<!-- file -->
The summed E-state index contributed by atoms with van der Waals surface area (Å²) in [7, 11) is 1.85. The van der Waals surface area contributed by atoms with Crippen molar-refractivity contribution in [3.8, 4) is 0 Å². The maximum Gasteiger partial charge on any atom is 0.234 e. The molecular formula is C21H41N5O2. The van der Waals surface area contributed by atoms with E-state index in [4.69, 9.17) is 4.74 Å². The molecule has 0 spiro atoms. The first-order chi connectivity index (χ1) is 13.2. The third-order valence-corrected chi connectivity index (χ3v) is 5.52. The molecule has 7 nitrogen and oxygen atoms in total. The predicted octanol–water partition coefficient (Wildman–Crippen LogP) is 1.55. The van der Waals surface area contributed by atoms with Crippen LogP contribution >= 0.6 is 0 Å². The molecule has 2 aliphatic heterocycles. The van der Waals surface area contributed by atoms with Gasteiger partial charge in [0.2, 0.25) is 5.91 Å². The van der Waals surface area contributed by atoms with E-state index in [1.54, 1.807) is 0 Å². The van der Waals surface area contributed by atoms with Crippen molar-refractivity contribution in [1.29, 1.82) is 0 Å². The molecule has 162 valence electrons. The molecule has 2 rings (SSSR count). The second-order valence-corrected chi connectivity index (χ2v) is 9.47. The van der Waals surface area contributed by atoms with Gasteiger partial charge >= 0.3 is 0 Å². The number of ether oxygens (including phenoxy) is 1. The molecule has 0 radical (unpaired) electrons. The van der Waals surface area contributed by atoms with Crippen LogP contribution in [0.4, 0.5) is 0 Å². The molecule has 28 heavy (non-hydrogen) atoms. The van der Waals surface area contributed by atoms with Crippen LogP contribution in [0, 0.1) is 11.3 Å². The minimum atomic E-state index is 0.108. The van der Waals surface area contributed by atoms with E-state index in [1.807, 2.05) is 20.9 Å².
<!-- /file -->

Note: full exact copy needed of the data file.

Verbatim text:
The summed E-state index contributed by atoms with van der Waals surface area (Å²) in [7, 11) is 1.85. The van der Waals surface area contributed by atoms with Crippen molar-refractivity contribution in [3.8, 4) is 0 Å². The maximum Gasteiger partial charge on any atom is 0.234 e. The molecular formula is C21H41N5O2. The van der Waals surface area contributed by atoms with E-state index in [4.69, 9.17) is 4.74 Å². The molecule has 0 spiro atoms. The first-order chi connectivity index (χ1) is 13.2. The third-order valence-corrected chi connectivity index (χ3v) is 5.52. The molecule has 7 nitrogen and oxygen atoms in total. The predicted octanol–water partition coefficient (Wildman–Crippen LogP) is 1.55. The van der Waals surface area contributed by atoms with Crippen LogP contribution >= 0.6 is 0 Å². The molecule has 2 aliphatic heterocycles. The van der Waals surface area contributed by atoms with Gasteiger partial charge in [0.2, 0.25) is 5.91 Å². The van der Waals surface area contributed by atoms with E-state index in [1.54, 1.807) is 0 Å². The van der Waals surface area contributed by atoms with Crippen molar-refractivity contribution in [1.29, 1.82) is 0 Å². The molecule has 162 valence electrons. The molecule has 2 rings (SSSR count). The second-order valence-corrected chi connectivity index (χ2v) is 9.47. The van der Waals surface area contributed by atoms with Gasteiger partial charge >= 0.3 is 0 Å². The number of ether oxygens (including phenoxy) is 1. The molecule has 0 radical (unpaired) electrons. The van der Waals surface area contributed by atoms with Crippen LogP contribution in [0.4, 0.5) is 0 Å². The molecule has 28 heavy (non-hydrogen) atoms. The van der Waals surface area contributed by atoms with Crippen LogP contribution in [0, 0.1) is 11.3 Å². The minimum atomic E-state index is 0.108. The van der Waals surface area contributed by atoms with E-state index in [1.807, 2.05) is 20.9 Å².